We are grateful for the Legislature’s actions to strengthen financial aid and enable more California community college students – whose out-of-pocket costs, despite low tuition and fees, can exceed those of their peers at public four-year schools – to attend full time.  Yet even while recognizing the importance of these budget gains, in a recent op-ed Assembly Speaker Anthony Rendon acknowledged “we haven’t done everything we can for students in need.” We concur, and look forward to continuing to work together with the Legislature and Administration to bring college costs within reach for low-income Californians. 

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It’s clear we need more student aid in California, and $1.5 billion could go a long way to reduce our state’s gaping inequities in college affordability and completion if spent right. However, the California Assembly’s $1.5 billion “Degrees Not Debt Scholarship” proposal unveiled today is unlikely to achieve those goals. While we applaud the desire to dedicate substantial new resources towards financial aid, and the proposal’s recognition that the cost of college extends well beyond the cost of tuition, the Assembly plan would provide generous awards to students with little or no need, and far less help to those with the biggest affordability barriers and most burdensome debt.

Here are our top questions and concerns:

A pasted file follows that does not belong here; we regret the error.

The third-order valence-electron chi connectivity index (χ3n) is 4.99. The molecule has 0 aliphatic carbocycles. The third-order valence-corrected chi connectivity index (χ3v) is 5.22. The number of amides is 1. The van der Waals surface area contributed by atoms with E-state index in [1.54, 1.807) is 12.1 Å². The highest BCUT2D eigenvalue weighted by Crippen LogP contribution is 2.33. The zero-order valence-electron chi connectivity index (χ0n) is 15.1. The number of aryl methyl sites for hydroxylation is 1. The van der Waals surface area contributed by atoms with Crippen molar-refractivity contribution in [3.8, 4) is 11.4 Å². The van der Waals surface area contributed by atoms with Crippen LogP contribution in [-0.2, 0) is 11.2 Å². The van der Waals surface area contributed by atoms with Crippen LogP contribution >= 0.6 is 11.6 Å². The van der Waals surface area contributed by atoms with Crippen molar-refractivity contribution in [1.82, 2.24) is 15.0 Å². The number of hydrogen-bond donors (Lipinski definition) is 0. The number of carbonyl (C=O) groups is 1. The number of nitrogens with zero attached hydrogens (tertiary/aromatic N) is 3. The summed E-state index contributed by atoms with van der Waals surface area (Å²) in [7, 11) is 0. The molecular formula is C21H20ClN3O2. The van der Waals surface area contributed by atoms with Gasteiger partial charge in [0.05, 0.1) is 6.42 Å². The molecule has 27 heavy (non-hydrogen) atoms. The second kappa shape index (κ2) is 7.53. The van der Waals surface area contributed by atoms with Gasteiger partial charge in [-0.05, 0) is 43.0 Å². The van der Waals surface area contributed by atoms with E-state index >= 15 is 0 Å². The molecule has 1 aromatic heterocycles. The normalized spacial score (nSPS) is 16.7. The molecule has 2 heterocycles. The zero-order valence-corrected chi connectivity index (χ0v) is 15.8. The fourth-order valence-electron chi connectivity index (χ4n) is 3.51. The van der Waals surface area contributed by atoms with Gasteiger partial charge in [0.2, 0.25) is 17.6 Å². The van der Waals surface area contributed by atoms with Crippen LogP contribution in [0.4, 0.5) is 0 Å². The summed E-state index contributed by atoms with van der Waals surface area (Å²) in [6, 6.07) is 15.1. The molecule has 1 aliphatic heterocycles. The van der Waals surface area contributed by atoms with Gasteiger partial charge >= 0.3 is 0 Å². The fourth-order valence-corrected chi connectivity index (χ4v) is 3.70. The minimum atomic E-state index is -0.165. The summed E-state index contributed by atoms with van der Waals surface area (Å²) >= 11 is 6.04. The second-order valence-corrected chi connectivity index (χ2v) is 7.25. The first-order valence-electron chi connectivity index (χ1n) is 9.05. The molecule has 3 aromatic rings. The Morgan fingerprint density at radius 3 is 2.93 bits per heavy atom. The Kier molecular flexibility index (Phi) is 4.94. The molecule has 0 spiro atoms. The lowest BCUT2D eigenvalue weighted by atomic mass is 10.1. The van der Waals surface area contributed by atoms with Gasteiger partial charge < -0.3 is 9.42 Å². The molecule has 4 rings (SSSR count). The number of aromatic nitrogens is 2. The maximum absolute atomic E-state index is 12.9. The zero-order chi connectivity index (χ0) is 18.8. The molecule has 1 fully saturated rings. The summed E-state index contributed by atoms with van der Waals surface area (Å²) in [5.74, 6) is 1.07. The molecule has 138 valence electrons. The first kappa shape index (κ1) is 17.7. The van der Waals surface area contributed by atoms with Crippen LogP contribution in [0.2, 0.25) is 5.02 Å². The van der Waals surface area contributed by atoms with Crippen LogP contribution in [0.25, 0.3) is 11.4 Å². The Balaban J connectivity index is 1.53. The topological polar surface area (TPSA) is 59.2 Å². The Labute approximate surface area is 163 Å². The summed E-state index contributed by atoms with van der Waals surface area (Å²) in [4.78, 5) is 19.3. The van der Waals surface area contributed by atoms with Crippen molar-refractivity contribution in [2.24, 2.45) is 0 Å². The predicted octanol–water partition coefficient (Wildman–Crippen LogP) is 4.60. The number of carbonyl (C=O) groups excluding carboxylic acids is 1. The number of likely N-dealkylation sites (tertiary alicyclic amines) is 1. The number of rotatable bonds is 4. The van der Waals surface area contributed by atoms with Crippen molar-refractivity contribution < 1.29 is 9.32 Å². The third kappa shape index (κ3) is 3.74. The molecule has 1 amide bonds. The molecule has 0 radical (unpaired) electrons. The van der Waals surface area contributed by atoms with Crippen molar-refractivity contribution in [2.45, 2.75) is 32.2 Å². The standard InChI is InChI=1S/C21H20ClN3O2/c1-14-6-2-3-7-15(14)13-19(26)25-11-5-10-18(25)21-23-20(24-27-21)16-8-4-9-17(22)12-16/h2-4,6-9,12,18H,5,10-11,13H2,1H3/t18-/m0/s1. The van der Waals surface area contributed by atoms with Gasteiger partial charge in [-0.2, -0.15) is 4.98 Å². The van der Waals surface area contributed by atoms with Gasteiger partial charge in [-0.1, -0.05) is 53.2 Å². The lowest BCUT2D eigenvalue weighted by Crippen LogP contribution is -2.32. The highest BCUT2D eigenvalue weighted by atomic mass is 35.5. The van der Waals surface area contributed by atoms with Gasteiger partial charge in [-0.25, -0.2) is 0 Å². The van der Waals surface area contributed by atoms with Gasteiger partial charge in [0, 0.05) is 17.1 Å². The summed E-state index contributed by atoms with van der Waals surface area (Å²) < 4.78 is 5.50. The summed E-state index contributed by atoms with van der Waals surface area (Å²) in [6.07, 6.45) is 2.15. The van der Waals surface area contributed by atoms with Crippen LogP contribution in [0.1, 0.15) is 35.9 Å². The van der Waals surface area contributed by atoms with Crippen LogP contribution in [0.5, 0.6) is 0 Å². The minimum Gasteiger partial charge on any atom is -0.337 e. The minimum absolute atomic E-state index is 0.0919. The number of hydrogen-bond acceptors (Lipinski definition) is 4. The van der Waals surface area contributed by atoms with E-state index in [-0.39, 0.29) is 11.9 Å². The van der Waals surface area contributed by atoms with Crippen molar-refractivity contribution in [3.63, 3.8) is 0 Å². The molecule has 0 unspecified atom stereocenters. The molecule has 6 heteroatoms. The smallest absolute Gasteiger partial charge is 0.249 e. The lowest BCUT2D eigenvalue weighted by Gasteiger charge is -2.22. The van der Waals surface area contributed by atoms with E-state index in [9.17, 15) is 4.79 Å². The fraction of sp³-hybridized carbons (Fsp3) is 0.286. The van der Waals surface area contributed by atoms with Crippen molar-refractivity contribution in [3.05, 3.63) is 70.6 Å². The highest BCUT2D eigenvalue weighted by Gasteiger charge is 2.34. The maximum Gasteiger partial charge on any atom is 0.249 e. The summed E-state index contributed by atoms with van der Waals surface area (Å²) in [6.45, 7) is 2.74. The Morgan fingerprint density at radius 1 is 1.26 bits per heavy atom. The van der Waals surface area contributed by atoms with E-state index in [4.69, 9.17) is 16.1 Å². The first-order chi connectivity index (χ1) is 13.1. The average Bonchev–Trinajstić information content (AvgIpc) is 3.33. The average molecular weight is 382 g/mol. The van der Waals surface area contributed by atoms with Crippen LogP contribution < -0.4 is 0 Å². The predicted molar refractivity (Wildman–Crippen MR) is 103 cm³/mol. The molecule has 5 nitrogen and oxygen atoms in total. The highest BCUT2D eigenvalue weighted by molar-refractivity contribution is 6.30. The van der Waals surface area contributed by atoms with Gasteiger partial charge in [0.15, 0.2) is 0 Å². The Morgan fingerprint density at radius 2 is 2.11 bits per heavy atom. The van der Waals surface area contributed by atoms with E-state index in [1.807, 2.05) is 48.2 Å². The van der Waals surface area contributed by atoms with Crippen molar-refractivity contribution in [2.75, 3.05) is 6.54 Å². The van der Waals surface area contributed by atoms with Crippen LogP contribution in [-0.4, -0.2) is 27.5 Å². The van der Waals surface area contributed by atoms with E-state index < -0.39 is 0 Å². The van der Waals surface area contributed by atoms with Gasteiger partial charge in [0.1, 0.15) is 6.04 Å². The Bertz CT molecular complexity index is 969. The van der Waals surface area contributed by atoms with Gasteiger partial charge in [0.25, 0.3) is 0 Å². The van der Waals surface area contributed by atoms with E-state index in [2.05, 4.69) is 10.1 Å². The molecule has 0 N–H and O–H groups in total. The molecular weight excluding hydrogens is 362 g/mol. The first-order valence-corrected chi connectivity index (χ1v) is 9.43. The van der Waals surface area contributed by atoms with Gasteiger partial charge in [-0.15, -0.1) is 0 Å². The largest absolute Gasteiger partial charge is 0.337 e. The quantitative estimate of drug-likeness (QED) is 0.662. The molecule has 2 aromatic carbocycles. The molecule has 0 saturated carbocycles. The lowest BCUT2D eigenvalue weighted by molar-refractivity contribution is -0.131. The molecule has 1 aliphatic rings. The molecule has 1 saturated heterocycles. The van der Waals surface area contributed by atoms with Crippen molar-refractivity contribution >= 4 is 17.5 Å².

• How will the scholarships reduce debt burdens, as the program name suggests? We estimate that a low-income UC student would receive about $2,000 more in aid than they currently do, while a student with a six-figure income could get more than $15,000 more per year.  Yet half of all UC graduates who leave school with debt have family incomes under $52,000. Further, UC students who graduate with loans have average debt around $21,000. From the perspective of debt reduction, giving higher income students $15,000 per year is excessive, especially when most don’t borrow, and giving lower income students an additional $2,000 per year is not nearly enough.
  • What will the impact be on students of color? Cal Grant recipients at public colleges are more likely to be Latino, Black, Native American, or Pacific Islander, and more than half of UC and CSU students in these groups have family incomes of $50,000 or less.[1] Yet while low-income students’ disproportionate debt burden shows that their Cal Grants are not sufficient to address their needs, Cal Grant recipients would get smaller “Degrees Not Debt” scholarships than those with six-figure incomes. Many of the higher income students, who are disproportionately white, don’t even need the aid as defined under federal and state law.
  • Why does the plan leave out students at the schools where affordability challenges are often most severe? In many regions across the state, low-income community college students face higher college costs than UC or CSU students, yet community college students aren’t eligible for the scholarships. The Assembly’s separate proposal to increase Cal Grants for full-time community college students will help the small proportion of students who get a Cal Grant. But hundreds of thousands of students at the community colleges – as well as other colleges – can’t get Cal Grants because the program isn’t sufficiently funded, and half of them are living in poverty. Those students would get no additional support under the Assembly plan. Why should UC students with six-figure incomes get scholarships of $15,000 when high-achieving community college students living in poverty can’t get a Cal Grant worth a small fraction of that? For perspective, for a billion dollars, the state could give every eligible Cal Grant applicant an award.